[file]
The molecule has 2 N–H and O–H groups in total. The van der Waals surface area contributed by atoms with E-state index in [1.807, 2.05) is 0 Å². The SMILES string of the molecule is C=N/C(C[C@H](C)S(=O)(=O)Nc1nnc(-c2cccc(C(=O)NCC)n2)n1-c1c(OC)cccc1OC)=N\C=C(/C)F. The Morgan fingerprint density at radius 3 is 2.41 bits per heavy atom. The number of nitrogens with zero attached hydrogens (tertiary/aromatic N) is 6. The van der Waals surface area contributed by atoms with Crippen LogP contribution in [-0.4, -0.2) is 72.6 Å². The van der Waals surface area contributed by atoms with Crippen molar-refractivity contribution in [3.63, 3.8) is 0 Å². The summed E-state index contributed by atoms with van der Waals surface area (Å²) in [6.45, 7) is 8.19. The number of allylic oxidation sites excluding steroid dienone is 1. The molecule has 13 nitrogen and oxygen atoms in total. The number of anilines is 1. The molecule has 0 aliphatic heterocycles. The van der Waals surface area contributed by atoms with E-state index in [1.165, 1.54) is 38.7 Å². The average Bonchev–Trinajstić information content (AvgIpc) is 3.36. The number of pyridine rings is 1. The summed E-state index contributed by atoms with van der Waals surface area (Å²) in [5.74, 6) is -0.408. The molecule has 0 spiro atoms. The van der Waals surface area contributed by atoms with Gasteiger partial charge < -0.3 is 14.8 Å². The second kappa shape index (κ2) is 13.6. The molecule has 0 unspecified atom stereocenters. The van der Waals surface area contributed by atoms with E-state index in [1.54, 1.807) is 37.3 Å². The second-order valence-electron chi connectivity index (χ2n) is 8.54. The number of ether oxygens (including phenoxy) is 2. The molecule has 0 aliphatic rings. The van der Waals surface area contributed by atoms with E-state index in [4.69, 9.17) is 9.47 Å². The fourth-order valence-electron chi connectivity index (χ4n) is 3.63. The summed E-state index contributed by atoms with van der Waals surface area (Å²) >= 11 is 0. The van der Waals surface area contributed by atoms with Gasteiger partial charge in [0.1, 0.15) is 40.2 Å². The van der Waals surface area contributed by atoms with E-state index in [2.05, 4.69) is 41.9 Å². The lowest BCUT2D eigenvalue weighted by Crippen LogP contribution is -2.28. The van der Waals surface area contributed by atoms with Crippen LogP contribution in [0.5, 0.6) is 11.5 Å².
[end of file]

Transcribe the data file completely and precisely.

The molecule has 2 N–H and O–H groups in total. The van der Waals surface area contributed by atoms with E-state index in [1.807, 2.05) is 0 Å². The SMILES string of the molecule is C=N/C(C[C@H](C)S(=O)(=O)Nc1nnc(-c2cccc(C(=O)NCC)n2)n1-c1c(OC)cccc1OC)=N\C=C(/C)F. The Morgan fingerprint density at radius 3 is 2.41 bits per heavy atom. The number of nitrogens with zero attached hydrogens (tertiary/aromatic N) is 6. The van der Waals surface area contributed by atoms with Crippen LogP contribution in [-0.4, -0.2) is 72.6 Å². The van der Waals surface area contributed by atoms with Crippen molar-refractivity contribution in [3.63, 3.8) is 0 Å². The summed E-state index contributed by atoms with van der Waals surface area (Å²) in [6.45, 7) is 8.19. The number of allylic oxidation sites excluding steroid dienone is 1. The molecule has 13 nitrogen and oxygen atoms in total. The number of anilines is 1. The molecule has 0 aliphatic heterocycles. The van der Waals surface area contributed by atoms with E-state index in [1.165, 1.54) is 38.7 Å². The average Bonchev–Trinajstić information content (AvgIpc) is 3.36. The number of pyridine rings is 1. The summed E-state index contributed by atoms with van der Waals surface area (Å²) in [5.74, 6) is -0.408. The molecule has 0 spiro atoms. The van der Waals surface area contributed by atoms with Gasteiger partial charge < -0.3 is 14.8 Å². The second kappa shape index (κ2) is 13.6. The molecule has 0 unspecified atom stereocenters. The van der Waals surface area contributed by atoms with E-state index in [1.54, 1.807) is 37.3 Å². The second-order valence-electron chi connectivity index (χ2n) is 8.54. The number of ether oxygens (including phenoxy) is 2. The molecule has 0 aliphatic rings. The van der Waals surface area contributed by atoms with E-state index in [4.69, 9.17) is 9.47 Å². The fourth-order valence-electron chi connectivity index (χ4n) is 3.63. The summed E-state index contributed by atoms with van der Waals surface area (Å²) >= 11 is 0. The van der Waals surface area contributed by atoms with Gasteiger partial charge in [0.1, 0.15) is 40.2 Å². The van der Waals surface area contributed by atoms with E-state index in [2.05, 4.69) is 41.9 Å². The lowest BCUT2D eigenvalue weighted by Crippen LogP contribution is -2.28. The van der Waals surface area contributed by atoms with Crippen LogP contribution in [0.5, 0.6) is 11.5 Å².